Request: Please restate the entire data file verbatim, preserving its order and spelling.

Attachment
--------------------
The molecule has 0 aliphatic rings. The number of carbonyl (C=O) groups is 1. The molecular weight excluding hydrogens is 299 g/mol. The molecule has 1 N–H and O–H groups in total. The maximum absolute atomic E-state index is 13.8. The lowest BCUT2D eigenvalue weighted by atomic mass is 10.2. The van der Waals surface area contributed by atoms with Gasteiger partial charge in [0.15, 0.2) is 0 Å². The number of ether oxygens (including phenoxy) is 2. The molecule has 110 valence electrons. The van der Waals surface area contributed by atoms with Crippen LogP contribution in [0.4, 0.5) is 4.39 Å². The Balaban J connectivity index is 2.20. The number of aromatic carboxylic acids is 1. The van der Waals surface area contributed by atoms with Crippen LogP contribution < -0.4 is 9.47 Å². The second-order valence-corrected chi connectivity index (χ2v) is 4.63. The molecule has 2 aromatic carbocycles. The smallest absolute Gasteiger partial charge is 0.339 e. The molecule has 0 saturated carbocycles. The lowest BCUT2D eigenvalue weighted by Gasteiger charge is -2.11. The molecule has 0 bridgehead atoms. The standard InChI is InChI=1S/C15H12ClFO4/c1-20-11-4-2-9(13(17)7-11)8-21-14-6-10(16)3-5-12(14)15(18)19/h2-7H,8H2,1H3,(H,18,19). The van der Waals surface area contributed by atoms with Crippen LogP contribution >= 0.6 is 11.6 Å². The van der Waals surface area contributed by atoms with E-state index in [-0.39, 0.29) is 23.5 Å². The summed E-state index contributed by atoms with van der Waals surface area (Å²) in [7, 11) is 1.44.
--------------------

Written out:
The molecule has 0 aliphatic rings. The number of carbonyl (C=O) groups is 1. The molecular weight excluding hydrogens is 299 g/mol. The molecule has 1 N–H and O–H groups in total. The maximum absolute atomic E-state index is 13.8. The lowest BCUT2D eigenvalue weighted by atomic mass is 10.2. The van der Waals surface area contributed by atoms with Gasteiger partial charge in [0.15, 0.2) is 0 Å². The number of ether oxygens (including phenoxy) is 2. The molecule has 110 valence electrons. The van der Waals surface area contributed by atoms with Crippen LogP contribution in [0.4, 0.5) is 4.39 Å². The Balaban J connectivity index is 2.20. The number of aromatic carboxylic acids is 1. The van der Waals surface area contributed by atoms with Crippen LogP contribution < -0.4 is 9.47 Å². The second-order valence-corrected chi connectivity index (χ2v) is 4.63. The molecule has 2 aromatic carbocycles. The smallest absolute Gasteiger partial charge is 0.339 e. The molecule has 0 saturated carbocycles. The lowest BCUT2D eigenvalue weighted by Gasteiger charge is -2.11. The molecule has 0 bridgehead atoms. The standard InChI is InChI=1S/C15H12ClFO4/c1-20-11-4-2-9(13(17)7-11)8-21-14-6-10(16)3-5-12(14)15(18)19/h2-7H,8H2,1H3,(H,18,19). The van der Waals surface area contributed by atoms with Crippen LogP contribution >= 0.6 is 11.6 Å². The van der Waals surface area contributed by atoms with E-state index in [-0.39, 0.29) is 23.5 Å². The summed E-state index contributed by atoms with van der Waals surface area (Å²) in [7, 11) is 1.44.